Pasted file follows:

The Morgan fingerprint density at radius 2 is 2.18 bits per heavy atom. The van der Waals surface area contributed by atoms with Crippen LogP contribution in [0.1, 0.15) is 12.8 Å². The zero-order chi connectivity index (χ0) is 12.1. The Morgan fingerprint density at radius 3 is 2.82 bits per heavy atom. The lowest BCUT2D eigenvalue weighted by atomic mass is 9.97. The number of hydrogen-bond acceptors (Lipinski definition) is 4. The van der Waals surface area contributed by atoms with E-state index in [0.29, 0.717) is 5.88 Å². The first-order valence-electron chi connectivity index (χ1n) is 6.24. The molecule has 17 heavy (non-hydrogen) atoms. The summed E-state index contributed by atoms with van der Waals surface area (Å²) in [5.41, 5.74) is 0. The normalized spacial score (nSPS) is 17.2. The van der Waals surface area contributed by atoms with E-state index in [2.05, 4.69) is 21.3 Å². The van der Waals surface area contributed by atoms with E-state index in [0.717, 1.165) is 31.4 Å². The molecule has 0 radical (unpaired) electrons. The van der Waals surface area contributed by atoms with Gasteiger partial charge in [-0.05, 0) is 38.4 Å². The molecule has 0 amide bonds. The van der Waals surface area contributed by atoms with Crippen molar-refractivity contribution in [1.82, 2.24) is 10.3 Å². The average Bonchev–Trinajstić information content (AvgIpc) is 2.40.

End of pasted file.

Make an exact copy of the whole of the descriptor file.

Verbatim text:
The Morgan fingerprint density at radius 2 is 2.18 bits per heavy atom. The van der Waals surface area contributed by atoms with Crippen LogP contribution in [0.1, 0.15) is 12.8 Å². The zero-order chi connectivity index (χ0) is 12.1. The Morgan fingerprint density at radius 3 is 2.82 bits per heavy atom. The lowest BCUT2D eigenvalue weighted by atomic mass is 9.97. The number of hydrogen-bond acceptors (Lipinski definition) is 4. The van der Waals surface area contributed by atoms with E-state index in [0.29, 0.717) is 5.88 Å². The first-order valence-electron chi connectivity index (χ1n) is 6.24. The molecule has 17 heavy (non-hydrogen) atoms. The summed E-state index contributed by atoms with van der Waals surface area (Å²) in [5.41, 5.74) is 0. The normalized spacial score (nSPS) is 17.2. The van der Waals surface area contributed by atoms with E-state index in [2.05, 4.69) is 21.3 Å². The van der Waals surface area contributed by atoms with E-state index in [0.717, 1.165) is 31.4 Å². The molecule has 0 radical (unpaired) electrons. The van der Waals surface area contributed by atoms with Gasteiger partial charge in [-0.05, 0) is 38.4 Å². The molecule has 0 amide bonds. The van der Waals surface area contributed by atoms with Crippen molar-refractivity contribution in [1.82, 2.24) is 10.3 Å². The average Bonchev–Trinajstić information content (AvgIpc) is 2.40.